Two Greeks have been seriously injured after being caught in the crossfire between a paramilitary group and the Sudanese military in the capital city of Khartoum, according to local reports.
The fighting in Sudan erupted on Saturday between army units loyal to the country’s de facto leader General Abdel Fattah al-Burhan and the Rapid Support Forces (RSF) led by Mohamed Hamdan Dagalo, the deputy leader of Sudan.
News that two Greek individuals had been injured by rocket fire in Sudan spread after the Metropolitan of Nubia Savvas spoke to ERT, the Greek national broadcasting agency, about the incident.
Greeks caught in Sudan crossfire
According to the Metropolitan of Nubia, armored vehicles surrounded a Greek Orthodox church where a service was taking place to mark the Resurrection of Christ. When the churchgoers dispersed to go home, two of them were hit by a rocket that landed in the area.
“Two Greeks came and informed us that we have to stop because outside the temple there are many tanks, a lot of army and the situation is dangerous,” said the Metropolitan.
“We shortened the operation, but we had an unpleasant event as these Greeks were leaving the church and heading home, because they live in the Greek community, a rocket fell next to them and injured them very seriously. They are in the hospital, we are waiting to see if they will be operated on or not,” he continued.
“They hit the Metropolis with bullets, there are Greek flags outside and this has never happened before. The situation is very bad, smoke is coming from everywhere. Apparently, they have hit ministries because around the Metropolis are the ministries of foreign affairs, interior, justice, and the palace. Apparently, they’re hitting the ministries from what I imagine because you can’t go out, it’s very dangerous.”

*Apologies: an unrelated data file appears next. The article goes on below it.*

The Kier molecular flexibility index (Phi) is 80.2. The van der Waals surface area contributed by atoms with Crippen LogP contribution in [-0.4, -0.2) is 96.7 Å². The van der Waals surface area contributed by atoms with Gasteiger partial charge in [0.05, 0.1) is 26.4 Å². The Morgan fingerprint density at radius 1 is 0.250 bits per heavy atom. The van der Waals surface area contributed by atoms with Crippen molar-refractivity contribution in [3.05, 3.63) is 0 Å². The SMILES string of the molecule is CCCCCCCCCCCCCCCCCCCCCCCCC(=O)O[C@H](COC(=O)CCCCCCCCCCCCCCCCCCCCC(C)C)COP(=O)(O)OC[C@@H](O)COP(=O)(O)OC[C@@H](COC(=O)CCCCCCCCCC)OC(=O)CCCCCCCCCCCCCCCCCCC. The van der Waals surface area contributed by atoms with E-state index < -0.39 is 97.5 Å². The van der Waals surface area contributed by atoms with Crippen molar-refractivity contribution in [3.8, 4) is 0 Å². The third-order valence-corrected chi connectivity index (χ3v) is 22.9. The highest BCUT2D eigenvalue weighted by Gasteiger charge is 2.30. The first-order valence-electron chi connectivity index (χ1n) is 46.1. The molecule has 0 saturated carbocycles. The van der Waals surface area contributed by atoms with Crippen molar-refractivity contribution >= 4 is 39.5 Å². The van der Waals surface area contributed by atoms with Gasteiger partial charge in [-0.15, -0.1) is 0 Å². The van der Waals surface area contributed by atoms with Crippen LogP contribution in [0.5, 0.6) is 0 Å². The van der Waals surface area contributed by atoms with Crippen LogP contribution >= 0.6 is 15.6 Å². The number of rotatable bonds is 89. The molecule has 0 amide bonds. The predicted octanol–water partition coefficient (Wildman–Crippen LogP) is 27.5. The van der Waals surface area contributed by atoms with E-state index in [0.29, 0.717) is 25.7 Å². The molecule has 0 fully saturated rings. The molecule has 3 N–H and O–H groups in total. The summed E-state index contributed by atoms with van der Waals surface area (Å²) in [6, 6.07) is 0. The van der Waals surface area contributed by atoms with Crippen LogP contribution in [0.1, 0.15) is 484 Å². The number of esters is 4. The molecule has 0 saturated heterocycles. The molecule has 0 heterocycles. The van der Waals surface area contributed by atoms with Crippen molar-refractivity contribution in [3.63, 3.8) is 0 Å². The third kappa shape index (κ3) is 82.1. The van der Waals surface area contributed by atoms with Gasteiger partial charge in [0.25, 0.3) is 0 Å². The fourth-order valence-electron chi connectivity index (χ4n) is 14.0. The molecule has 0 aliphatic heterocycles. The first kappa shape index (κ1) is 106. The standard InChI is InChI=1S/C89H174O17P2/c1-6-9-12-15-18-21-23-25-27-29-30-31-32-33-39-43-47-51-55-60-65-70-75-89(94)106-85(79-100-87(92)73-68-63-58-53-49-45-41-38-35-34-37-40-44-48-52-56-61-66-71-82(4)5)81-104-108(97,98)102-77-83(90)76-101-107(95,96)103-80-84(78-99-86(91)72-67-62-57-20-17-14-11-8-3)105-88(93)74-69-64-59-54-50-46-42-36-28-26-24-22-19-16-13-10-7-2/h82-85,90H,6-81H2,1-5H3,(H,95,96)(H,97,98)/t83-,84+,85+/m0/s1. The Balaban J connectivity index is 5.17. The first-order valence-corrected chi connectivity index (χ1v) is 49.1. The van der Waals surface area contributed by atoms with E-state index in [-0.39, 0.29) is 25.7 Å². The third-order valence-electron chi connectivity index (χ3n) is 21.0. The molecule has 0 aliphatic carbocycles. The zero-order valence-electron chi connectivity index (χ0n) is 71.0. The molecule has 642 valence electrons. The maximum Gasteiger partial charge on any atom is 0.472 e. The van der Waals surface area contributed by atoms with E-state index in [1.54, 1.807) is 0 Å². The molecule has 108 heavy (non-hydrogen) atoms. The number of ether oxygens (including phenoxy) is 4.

Other members of the Greek community in Sudan have also commented on the ongoing events, as fighting continues in the capital and other parts of the country.
“Right now Khartoum is dangerous. A couple of days must pass, the situation should be calmed down so that some planes can land and, in conjunction with the EU which has supervision, some evacuation can be done if necessary,” said Gerasimos Pagoulatos, the honorary consul of Greece in Sudan.
Robert Fahimi, the vice president of the Hellenic Community in Sudan also spoke, saying that “There are many shots outside, bullets are heard. They are very difficult. Everyone is afraid, we don’t know what to do. We are trying to see if we can leave and if there is a way, but the airport is also closed.”
Fighting between the Sudanese Army and a powerful paramilitary group broke out on Saturday in Khartoum, the capital of Sudan, after months of rising tensions. Video footage shows smoke billowing from the Khartoum airport and people taking cover inside. https://t.co/06VSDzP684 pic.twitter.com/3o5AgQSbby
— The New York Times (@nytimes) April 15, 2023
The situation in Sudan
The power struggle in Sudan appears to have been sparked by a proposed transition to civilian rule in the country. Military officers have headed Sudan’s government since a coup in October 2021 but there are plans to transition to a civilian government.
However, the proposed transition to a civilian-led government has faced obstacles due to a disagreement over the timeline for integrating the RSF into the national army. The RSF has pushed for a delay of 10 years, while the army has insisted on a two-year timeline.
General Abdel Fattah al-Burhan, the country’s president, and Mohamed Hamdan Dagalo, the vice president are now locked in s struggle with one another for control of Sudan. The national army is supporting the president, whereas the RSF supports the vice president.
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